Friday, October 3, 2003, Chandigarh, India

National Capital Region--Delhi



When an NRI’s dream turned soar

This has reference to the report “Punjab’s loss is Gujarat’s gain” (Sept 29). Mr Nathu Ram Puri, an NRI, presently living in England, belongs to Mullanpur Garibdas village near Chandigarh. During 1966-67, we were together in England, where he was studying Air-conditioning in a London college and I was pursuing Human Biology at the Oxford University. I came back to India to serve my motherland whereas he stayed back to become a multimillionaire.

Last summer, Punjab Chief Minister Capt. Amarinder Singh, while inaugurating Muni Lal Puri Senior Secondary School, Mullanpur, built by Mr Nathu Ram Puri in the memory of his father, made a public announcement that the Punjab government will provide land to Mr Puri, if he is keen to establish an educational institution in this area. Mr Puri readily agreed to this proposal. A Puri Foundation had already been established to undertake such jobs. Mr Puri requested me to join this venture since I had the requisite experience of teaching and research. For over a year, the files regarding land allotment for this project have been doing rounds of various offices of the Punjab Secretariat.

Last time when Mr Puri met me, he was a dejected man because his dream to build a world class institute of biotechnology on a piece of land reclaimed from Jainti Devi Ki Rao near the village had already turned sour because of non-allotment of the requisite land. This is a common land and belongs to the village panchayat. The panchayat had already moved a resolution to allot the land to the Puri Foundation. However, it was not to the liking of the bureaucracy. This prime land in the vicinity of Chandigarh, I am sure, will be sooner or later grabbed by some politician or bureaucrat or jointly by their nexus.



The dream of Mr Puri to do something for the people of the soil, where he toiled hard in the early phases of his life has been shattered because of the bureaucratic delay in this project. Consequently, he has decided to shift his project to Ahmedabad.

The Punjab government has always being coaxing NRIs to invest in Punjab. Why should they do so if the government cannot keep its promise? How can you expect other NRIs to come forward when they will learn about Mr Puri’s fate? It is answerable to the people of this area who would have been benefited from such a project.

I appeal to the Punjab Chief Minister to look into this matter personally. If Gujarat can do it in a month, why not Punjab? If the proposed land is immediately allotted to the Puri Foundation and all help is ensured to Mr Puri, I am sure, he could be still persuaded not to give up this project.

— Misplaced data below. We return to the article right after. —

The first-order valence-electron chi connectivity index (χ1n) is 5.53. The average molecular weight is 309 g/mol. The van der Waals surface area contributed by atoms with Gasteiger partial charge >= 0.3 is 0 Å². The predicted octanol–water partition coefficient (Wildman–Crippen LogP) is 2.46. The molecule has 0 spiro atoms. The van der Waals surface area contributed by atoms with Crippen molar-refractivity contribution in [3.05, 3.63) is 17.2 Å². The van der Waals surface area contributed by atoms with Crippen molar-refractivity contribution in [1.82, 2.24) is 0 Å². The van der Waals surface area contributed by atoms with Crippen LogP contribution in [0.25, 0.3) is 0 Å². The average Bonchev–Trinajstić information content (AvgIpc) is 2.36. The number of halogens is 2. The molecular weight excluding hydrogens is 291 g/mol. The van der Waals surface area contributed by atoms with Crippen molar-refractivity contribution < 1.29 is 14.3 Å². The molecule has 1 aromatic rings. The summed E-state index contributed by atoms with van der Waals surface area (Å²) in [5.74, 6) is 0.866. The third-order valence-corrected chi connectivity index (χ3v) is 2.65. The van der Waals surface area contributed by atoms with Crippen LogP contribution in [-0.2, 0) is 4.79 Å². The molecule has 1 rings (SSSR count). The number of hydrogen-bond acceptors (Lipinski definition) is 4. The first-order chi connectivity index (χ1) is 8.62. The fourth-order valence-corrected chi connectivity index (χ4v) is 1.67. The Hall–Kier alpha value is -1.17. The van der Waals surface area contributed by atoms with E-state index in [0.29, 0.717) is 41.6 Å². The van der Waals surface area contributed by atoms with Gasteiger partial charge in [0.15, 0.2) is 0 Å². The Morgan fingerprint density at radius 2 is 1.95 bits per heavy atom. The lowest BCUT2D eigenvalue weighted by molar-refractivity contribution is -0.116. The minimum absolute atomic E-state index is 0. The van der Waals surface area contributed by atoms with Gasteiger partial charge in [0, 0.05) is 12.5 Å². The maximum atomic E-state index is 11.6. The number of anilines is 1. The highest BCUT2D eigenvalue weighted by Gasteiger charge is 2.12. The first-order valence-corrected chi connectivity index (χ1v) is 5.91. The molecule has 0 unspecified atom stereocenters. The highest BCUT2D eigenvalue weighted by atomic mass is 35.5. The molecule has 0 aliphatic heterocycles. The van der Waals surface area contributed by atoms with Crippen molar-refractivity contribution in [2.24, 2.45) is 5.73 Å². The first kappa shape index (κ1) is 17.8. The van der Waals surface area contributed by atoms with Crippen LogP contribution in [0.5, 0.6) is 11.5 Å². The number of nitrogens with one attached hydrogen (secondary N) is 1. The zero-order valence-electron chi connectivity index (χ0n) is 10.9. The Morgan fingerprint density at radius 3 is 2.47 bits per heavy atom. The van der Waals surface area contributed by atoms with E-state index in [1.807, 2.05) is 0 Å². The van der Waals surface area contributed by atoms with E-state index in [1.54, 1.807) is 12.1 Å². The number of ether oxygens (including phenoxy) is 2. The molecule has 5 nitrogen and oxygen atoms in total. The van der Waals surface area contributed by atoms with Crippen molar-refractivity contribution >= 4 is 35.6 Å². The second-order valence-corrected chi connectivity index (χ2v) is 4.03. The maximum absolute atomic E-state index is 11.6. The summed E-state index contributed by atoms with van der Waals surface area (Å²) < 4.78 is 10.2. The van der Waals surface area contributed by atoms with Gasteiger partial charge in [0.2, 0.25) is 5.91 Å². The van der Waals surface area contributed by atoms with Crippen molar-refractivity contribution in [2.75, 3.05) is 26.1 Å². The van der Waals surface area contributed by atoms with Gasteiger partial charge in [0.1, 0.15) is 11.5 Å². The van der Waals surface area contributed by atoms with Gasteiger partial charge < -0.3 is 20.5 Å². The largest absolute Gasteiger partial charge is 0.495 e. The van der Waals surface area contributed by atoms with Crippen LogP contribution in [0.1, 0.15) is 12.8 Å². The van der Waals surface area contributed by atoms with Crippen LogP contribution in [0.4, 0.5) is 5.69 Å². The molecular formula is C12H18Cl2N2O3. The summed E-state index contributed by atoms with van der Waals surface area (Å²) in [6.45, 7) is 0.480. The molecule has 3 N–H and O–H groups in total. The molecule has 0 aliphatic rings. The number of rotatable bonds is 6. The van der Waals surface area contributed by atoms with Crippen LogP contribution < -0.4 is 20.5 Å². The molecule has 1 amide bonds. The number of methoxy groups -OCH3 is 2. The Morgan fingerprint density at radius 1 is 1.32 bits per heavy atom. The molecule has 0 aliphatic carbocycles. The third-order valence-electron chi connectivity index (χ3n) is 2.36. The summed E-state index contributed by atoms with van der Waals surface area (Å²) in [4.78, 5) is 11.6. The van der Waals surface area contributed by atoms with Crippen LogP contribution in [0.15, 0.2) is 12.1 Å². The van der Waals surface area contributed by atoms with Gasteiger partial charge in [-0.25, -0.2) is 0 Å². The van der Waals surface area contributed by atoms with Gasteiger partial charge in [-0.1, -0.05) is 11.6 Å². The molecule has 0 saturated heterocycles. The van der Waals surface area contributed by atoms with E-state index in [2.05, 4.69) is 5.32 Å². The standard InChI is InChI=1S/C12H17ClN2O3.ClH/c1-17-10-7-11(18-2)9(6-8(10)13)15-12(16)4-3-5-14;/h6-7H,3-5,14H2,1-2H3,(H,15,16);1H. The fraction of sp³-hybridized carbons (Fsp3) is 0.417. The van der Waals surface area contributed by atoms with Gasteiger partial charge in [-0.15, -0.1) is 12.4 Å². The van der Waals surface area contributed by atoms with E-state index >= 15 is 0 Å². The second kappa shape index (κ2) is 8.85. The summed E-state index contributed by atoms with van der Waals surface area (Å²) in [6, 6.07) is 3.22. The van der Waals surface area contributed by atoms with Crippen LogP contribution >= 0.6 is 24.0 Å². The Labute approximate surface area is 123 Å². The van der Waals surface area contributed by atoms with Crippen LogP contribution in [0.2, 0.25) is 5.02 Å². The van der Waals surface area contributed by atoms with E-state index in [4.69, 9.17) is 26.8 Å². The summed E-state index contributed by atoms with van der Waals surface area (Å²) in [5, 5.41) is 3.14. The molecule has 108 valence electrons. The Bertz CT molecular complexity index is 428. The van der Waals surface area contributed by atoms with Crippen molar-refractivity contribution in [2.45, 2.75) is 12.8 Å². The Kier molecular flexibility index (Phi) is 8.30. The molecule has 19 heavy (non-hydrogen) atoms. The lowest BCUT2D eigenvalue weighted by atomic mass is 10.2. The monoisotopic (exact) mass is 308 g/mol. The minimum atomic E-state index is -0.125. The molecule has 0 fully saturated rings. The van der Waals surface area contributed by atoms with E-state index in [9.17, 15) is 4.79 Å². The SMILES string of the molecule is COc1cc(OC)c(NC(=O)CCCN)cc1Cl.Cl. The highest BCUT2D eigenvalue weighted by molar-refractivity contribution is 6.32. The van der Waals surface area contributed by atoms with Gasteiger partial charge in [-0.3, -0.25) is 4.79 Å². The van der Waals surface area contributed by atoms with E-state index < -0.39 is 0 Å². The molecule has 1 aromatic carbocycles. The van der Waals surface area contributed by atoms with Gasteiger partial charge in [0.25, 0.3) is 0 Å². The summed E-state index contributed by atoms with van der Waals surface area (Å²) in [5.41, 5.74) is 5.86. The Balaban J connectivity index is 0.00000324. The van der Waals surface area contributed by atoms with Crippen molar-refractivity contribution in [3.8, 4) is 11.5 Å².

Prof L.S. SIDHU, Patiala


This has reference to the news-item quoting the President of the Punjab Pradesh Congress Committee, Mr H.S. Hanspal, after a fortnight jaunt abroad, that NRIs are keen to invest in Punjab (Sept 28). How an NRI is treated in Punjab is evident from the report the next day (Sept 29) from Gandhinagar. Mr Nathu Ram Puri has been approaching successive governments since 1998 to invest crores of rupees for infrastructure development and other projects in Punjab.

Mr Puri lamented that the promise of Capt. Amarinder Singh to provide land for a Rs 25-crore information technology engineering college at his ancestor Mullanpur-Garibdas village in Ropar district had not been kept. He has also said that the money (about Rs 100 crore) spent on the Gujarat project originally was for Punjab. But Mr Narendra Modi has succeeded in “hijacking” the project to his state.

Politicians have hardly anything to say. Still they speak because they must speak! Where is the ball now? Mr Hanspal’s or Capt Amarinder Singh’s court?

D.V. JOSHI, Bartana (Zirakpur)

Has Nepal banned 500-rupee note?

During a recent trip to Kathmandu, I had an agonising experience which I would like share with The Tribune readers. The Indian currency of Rs 500 denomination or above was not acceptable in Kathmandu. Our hotel (Yak & Yeti), a large number of shops and duty personnel collecting “passenger service charge” refused to accept this and wanted payment only in Rs 100 or other denominations.

The worst happened at the security check where a policy official, having found Rs 500 notes in my possession, threatened that I can be prosecuted. He said my currency can be confiscated and I may have to pay penalty as it was illegal to keep this currency. On telling that no such notice or warning was displayed at Delhi or Kathmandu airport, the officer was rudely yelling that it was none of his business.

The Reserve Bank of India authorities and the Ministry of External Affairs should clarify the status of higher Indian currency in Nepal and take remedial steps so that the common man does not suffer such humiliation in future.

DR R.S. BEDI, Patiala


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